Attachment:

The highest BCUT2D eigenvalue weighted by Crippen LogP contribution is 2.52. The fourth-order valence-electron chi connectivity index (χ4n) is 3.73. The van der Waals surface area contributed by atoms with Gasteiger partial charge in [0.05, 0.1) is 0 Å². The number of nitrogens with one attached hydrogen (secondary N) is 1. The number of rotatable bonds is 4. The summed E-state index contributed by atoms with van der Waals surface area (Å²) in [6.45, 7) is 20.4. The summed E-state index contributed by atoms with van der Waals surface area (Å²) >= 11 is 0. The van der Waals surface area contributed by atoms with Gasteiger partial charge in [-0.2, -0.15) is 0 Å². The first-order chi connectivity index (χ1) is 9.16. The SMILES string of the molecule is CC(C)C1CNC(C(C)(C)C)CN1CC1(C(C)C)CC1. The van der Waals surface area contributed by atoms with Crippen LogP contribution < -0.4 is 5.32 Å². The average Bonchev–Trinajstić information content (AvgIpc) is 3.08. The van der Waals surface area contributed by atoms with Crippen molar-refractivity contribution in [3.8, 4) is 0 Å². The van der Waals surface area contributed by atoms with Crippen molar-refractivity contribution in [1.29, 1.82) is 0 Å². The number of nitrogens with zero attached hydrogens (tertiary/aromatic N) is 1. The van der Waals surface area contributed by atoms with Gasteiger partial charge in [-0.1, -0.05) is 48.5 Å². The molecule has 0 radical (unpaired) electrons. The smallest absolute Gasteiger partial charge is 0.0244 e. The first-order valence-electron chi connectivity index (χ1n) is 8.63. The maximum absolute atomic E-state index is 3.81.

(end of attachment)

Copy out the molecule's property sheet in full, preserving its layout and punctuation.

The highest BCUT2D eigenvalue weighted by Crippen LogP contribution is 2.52. The fourth-order valence-electron chi connectivity index (χ4n) is 3.73. The van der Waals surface area contributed by atoms with Gasteiger partial charge in [0.05, 0.1) is 0 Å². The number of nitrogens with one attached hydrogen (secondary N) is 1. The number of rotatable bonds is 4. The summed E-state index contributed by atoms with van der Waals surface area (Å²) in [6.45, 7) is 20.4. The summed E-state index contributed by atoms with van der Waals surface area (Å²) >= 11 is 0. The van der Waals surface area contributed by atoms with Gasteiger partial charge in [-0.2, -0.15) is 0 Å². The first-order chi connectivity index (χ1) is 9.16. The SMILES string of the molecule is CC(C)C1CNC(C(C)(C)C)CN1CC1(C(C)C)CC1. The van der Waals surface area contributed by atoms with Crippen LogP contribution < -0.4 is 5.32 Å². The average Bonchev–Trinajstić information content (AvgIpc) is 3.08. The van der Waals surface area contributed by atoms with Crippen molar-refractivity contribution in [3.8, 4) is 0 Å². The van der Waals surface area contributed by atoms with Crippen molar-refractivity contribution in [1.29, 1.82) is 0 Å². The number of nitrogens with zero attached hydrogens (tertiary/aromatic N) is 1. The van der Waals surface area contributed by atoms with Gasteiger partial charge in [-0.1, -0.05) is 48.5 Å². The molecule has 0 radical (unpaired) electrons. The smallest absolute Gasteiger partial charge is 0.0244 e. The first-order valence-electron chi connectivity index (χ1n) is 8.63. The maximum absolute atomic E-state index is 3.81.